- Recommendation 3 35 That the NSW Government conduct a review of the state's ports policy, including the potential for a container terminal at the Port of Newcastle, at the conclusion of the Federal Court proceedings involving NSW Ports, or at such time as the House determines.
The analysis is very Sydney centric. I have seen this type of analysis before dating right back to the Cohen Commission inquiry into a proposed Northern state. There the analysis focused on railways, the apparent economies associated with the Sydney port rail network and the additional costs associated with developing an alternative system. Leaving aside costing and pricing issues, the way that then NSW rail freights were set provided an artificial surplus to the Sydney railway network carrying Northern good that then became a cost, the analysis was based on what was not what might be.
I thought that was the case here too. It is heavily set within existing plans, existing structures. The Port of Newcastle is seen as an extension of the Sydney network and analysed in that context. In a way, the approach adopted by the Port of Newcastle in emphasising certain savings that would accrue to Sydney through (for example) reduced infrastructure spend encouraged that approach. Disprove those, or at least cast doubt on them, and the case starts to fall to ground.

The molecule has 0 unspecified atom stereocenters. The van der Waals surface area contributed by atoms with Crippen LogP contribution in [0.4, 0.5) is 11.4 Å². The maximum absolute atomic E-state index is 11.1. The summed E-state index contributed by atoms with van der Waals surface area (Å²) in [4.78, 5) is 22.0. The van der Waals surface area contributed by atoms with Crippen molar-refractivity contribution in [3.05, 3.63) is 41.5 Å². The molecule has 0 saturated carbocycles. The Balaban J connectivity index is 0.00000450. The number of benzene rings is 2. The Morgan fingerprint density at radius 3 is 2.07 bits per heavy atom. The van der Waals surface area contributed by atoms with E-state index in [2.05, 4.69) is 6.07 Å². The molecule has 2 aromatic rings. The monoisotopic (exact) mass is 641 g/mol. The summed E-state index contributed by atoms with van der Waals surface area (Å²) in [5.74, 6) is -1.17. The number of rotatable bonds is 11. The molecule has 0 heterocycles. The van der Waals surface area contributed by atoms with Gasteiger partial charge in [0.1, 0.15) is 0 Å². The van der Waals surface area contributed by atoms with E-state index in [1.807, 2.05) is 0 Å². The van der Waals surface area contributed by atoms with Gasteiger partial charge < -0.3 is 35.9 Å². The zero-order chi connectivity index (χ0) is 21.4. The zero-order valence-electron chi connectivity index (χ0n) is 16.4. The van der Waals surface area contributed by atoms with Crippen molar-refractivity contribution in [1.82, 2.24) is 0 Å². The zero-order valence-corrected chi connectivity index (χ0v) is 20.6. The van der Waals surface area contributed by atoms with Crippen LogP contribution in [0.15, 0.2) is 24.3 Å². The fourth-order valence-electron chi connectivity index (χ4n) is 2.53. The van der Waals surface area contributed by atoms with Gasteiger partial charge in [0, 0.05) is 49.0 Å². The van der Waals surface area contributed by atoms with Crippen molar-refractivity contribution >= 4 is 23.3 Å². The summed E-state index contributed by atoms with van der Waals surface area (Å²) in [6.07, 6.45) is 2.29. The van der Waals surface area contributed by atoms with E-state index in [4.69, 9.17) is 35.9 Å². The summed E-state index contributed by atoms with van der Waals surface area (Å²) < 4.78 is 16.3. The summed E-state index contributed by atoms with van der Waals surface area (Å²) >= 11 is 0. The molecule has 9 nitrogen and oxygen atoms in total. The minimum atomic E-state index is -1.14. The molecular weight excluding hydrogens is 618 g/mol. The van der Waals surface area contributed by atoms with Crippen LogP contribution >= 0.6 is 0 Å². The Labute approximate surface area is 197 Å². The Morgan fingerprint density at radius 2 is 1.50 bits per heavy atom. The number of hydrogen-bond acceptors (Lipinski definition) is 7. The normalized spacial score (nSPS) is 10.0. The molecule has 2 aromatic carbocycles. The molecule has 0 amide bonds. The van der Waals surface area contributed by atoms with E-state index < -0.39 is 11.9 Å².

Assuming that I understand the arguments correctly, the evidence ran that the majority of container traffic was Sydney bound and that, further, the economic locus was shifting to the south and south west, effectively isolating Newcastle, The argument here seems to have been two fold. That expenditure and planning should be focused on the existing infrastructure and that these trends made it unlikely that a container port at Newcastle could be viable.
I have commented before about the way in which present development dynamics are progressively disadvantaging and indeed fragmenting the North The evidence presented to the committee seems to support that view. However, the whole analysis misses certain key points.
The anti-competitive clause itself should never have been there in the first place. It artificially increased the price that was paid for the long term lease at the cost of the Port of Newcastle, Newcastle and indeed importers and exporters across Northern NSW who might have benefited from alternative shipping options. It also artificially increased traffic through the Botany Bay and Port Kembla, creating an economic incentive for further investment to manage the increased traffic.
One can argue about the quantum, one can argue about the extent to which container traffic at Newcastle would be viable, but it remains an economic distortion introduced by the Sydney Government whose costs are born by those in the North.
In this context, and this in part reflects the way the committee's terms of reference were written., there is actually no recognition in any of this of the North as an economic and geographic entity with its own interests. How might we use a container terminal at Newcastle? How might we combine it with other infrastructure to encourage Northern development.? I think that these questions are worth asking.